• Pete, because greater amounts of public money is wasted on other schemes doesn’t make public funding of this project right,
    I ask Dave Wood again, does your group benefit from state funding, no matter how minimal?
    So far his silence on the issue has been deafening.

  • Pete Baker

    paul,

    Public funding of the project depends, entirely, on its value and rewards.

    Those, I’d argue, are justified for the absolutely minimal expense involved.

    Trying to undermine such projects on the basis of funding is, I’d suggest, wrong-headed.

  • moochin photoman

    Community workshops such as these are pretty much the norm.
    Organised locally, generally after having to jump thru hoops to secure the funding,a holistic approach is deployed, which it is hoped engenders a sense of ownership, pride and a sense of achievement.
    More often than not, this will be a first time experience for the participants who often have been out of the mainstream education system for a number of years. The results are not the be all and end all. It is the process of engagement that is important and this is the key to community arts.
    9 times out of 10, funding for such projects are based on contact time with the participants, meaning that the preperation time and the time spent in meetings is not paid.This can mean that a third of the actual time spent on the project is unpaid.
    Projects such as this and others, help groups and individuals to understand their community, often opening new links and avenues of expression and communication previously unavailable.
    You’d have to be a real begrudging curmudgeon not to appreciate these type of community workshops and the good that they do.

    Community artists are often working out of their own comfort zone to deal with parts and elements of our society that are largely ignored.
    Even when quoting the arts council ni guidelines for workshop costs(based on years of practice and experience) a minimum rate is applied. Why should someone with 10 years experience want to take a drop in wages to facilitate a project with a good idea of the inherent problems to be faced when conducting such a project? This is hard earned experience that is being lost because of the undervaluing of the skills and talents needed to work in community settings.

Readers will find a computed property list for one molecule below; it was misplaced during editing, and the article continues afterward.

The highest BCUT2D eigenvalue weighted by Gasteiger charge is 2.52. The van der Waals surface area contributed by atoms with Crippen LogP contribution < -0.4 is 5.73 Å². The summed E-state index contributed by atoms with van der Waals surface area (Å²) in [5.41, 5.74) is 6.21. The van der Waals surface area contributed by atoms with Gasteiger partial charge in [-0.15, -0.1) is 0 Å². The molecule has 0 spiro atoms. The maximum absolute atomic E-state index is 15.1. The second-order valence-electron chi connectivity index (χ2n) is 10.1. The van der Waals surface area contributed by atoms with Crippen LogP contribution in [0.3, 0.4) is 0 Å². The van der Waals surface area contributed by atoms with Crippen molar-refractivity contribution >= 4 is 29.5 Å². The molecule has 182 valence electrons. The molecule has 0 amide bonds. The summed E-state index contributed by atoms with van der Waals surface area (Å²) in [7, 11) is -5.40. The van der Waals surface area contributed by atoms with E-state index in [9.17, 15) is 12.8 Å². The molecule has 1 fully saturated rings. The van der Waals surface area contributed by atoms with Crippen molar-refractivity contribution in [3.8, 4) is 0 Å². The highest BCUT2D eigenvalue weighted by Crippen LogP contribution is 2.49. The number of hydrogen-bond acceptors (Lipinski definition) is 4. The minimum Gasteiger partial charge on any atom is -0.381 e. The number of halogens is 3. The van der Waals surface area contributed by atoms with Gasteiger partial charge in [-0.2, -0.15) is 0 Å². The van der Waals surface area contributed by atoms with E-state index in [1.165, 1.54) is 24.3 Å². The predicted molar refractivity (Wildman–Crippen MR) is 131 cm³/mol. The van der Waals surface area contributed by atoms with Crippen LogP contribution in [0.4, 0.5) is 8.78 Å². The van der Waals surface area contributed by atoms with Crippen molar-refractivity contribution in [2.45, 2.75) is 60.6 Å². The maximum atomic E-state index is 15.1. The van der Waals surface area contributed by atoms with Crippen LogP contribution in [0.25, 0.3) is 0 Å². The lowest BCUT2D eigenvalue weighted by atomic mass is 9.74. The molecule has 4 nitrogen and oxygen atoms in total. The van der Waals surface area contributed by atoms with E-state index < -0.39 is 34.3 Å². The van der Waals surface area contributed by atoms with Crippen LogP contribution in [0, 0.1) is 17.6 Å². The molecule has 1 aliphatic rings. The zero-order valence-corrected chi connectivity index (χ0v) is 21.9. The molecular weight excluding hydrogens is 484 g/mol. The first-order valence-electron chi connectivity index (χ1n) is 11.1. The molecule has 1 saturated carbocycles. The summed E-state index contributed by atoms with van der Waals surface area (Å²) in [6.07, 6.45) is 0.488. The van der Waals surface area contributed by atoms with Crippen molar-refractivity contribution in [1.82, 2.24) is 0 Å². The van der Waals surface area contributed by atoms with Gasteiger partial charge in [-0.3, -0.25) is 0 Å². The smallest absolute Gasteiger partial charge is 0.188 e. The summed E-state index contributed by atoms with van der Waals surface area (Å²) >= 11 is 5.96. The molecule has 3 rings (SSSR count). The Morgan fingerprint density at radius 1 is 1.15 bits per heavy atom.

There is a real problem issue of burnout amongst community artists due partially to some of the above problems but also because community art is seen as “crap” and undervalued.

  • Miss Fitz

    If I could make little clapping symbols here, I would like to do it for what Moochin Photoman has said here.

    On Slugger, the ease of the internet allows people to use a cloak of invisibility about what they do and what they say. In some senses, that is a very powerful instrument, and frees people to speak sometimes against the more traditional views of their cohort.

    Unfortunately, the anonymity of sites such as these allow people to take potshots at well meaning individuals with no recourse or appropriate challenge. I have seen arguments flaring up on these sites and I fear sometimes that it does little more than promote negative or poorly thought out ideas and concepts.

    Dave has been posting on his experiences in the Mournes for several weeks now, on his own and through my facilitation initially. Anyone suggesting that this is being done for money is both michievous and ill informed. AFAIK, there is a small amount of funding for the travel, subsistence and production of a finished product.

    As Mooch has said, it may not reach a level of aesthetic that is pleasing to all, but it allows the vocalisation of views long held private, secret or buried and may enable a community dialogue.

    And as we all know: It s good to talk. 🙂